February 04, 2006

Somebody's watching you.

And me. And any of us who make phone calls to the US or within it, and any of us who send email that passes through the US. While we're busy communicating, an uninvited guest may be checking out what we're saying or emailing: The US National Security Agency.

To keep an eye on us, the NSA has a huge and complex infrastructure in place on the ground in the US and above it in space, the precise extent of which is not known outside the inner circles of the NSA. With the current scandal around Dubya's authorization of illegal NSA wiretapping inside the US, however, more information about the NSA's 'octopus' has been coming to light. The ACLU's NSA Watch project has been collecting that information and has used it to prepare a map showing how the surveillance system is believed to work.

The NSA octopus

For a larger view of the Octopus, click here. [Graphic: ACLU]

The map shows how the NSA's tentacles reach into much of the country's civilian communications network, including [according to the ACLU's best information] 'the "switches" through which international and some domestic communications are routed, Internet exchange points, individual telephone company central facilities, and ISPs.' [A version of the map with a detailed explanation of the octopus' elements in on page 2 of this PDF file.]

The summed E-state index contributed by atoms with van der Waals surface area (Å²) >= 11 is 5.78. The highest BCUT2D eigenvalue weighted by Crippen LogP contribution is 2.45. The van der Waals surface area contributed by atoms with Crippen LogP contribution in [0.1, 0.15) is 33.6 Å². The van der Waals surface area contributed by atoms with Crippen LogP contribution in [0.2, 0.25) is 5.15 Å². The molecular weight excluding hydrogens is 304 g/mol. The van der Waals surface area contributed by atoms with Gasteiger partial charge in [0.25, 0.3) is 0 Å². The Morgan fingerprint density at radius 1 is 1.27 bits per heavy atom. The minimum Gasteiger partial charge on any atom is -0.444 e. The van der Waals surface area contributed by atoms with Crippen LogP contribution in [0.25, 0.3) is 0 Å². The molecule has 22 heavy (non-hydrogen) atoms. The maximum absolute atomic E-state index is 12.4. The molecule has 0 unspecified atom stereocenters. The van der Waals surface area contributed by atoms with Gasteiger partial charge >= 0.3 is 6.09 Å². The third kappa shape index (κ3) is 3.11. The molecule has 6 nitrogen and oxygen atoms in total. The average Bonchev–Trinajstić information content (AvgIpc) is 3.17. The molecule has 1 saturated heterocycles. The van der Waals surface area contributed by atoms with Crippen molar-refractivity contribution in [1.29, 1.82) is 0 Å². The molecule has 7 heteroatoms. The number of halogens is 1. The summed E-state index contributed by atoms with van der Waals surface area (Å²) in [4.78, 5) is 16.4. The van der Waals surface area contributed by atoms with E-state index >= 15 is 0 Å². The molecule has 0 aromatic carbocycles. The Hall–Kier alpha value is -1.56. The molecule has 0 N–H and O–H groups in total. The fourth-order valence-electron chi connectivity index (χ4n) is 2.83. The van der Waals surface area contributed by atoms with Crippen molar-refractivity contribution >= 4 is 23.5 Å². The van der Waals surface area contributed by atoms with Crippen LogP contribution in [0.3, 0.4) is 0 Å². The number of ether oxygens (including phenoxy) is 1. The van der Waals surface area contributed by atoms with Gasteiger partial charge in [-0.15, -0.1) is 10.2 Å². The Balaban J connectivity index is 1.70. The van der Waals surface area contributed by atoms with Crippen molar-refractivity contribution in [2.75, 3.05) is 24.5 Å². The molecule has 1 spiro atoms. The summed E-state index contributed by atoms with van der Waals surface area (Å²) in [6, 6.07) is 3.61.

The recent revelations about illegal eavesdropping on American citizens by the U.S. National Security Agency have raised many questions about just what the agency is doing. Although the facts are just beginning to emerge, information that has come to light about the NSA's activities and capabilities over the years, as well as the recent reporting by the New York Times and others, allows us to discern the outlines of what they are likely doing and how they are doing it.

The NSA is not only the world's largest spy agency (far larger than the CIA, for example), but it possesses the most advanced technology for intercepting communications. We know it has long had the ability to focus powerful surveillance capabilities on particular individuals or communications. But the current scandal has indicated two new and significant elements of the agency?s eavesdropping:

The NSA has gained direct access to the telecommunications infrastructure through some of America's largest companies. The agency appears to be not only targeting individuals, but also using broad "data mining" systems that allow them to intercept and evaluate the communications of millions of people within the United States.

The ACLU has an excellent overview of the NSA octopus here, which includes details on how the NSA is believed to choose the targets of its spy efforts and how US corporations are helping to make domestic spying easier for the feds. It's very much worth your while.

Posted by Magpie at February 4, 2006 05:22 PM | War on Terrorism | Technorati links |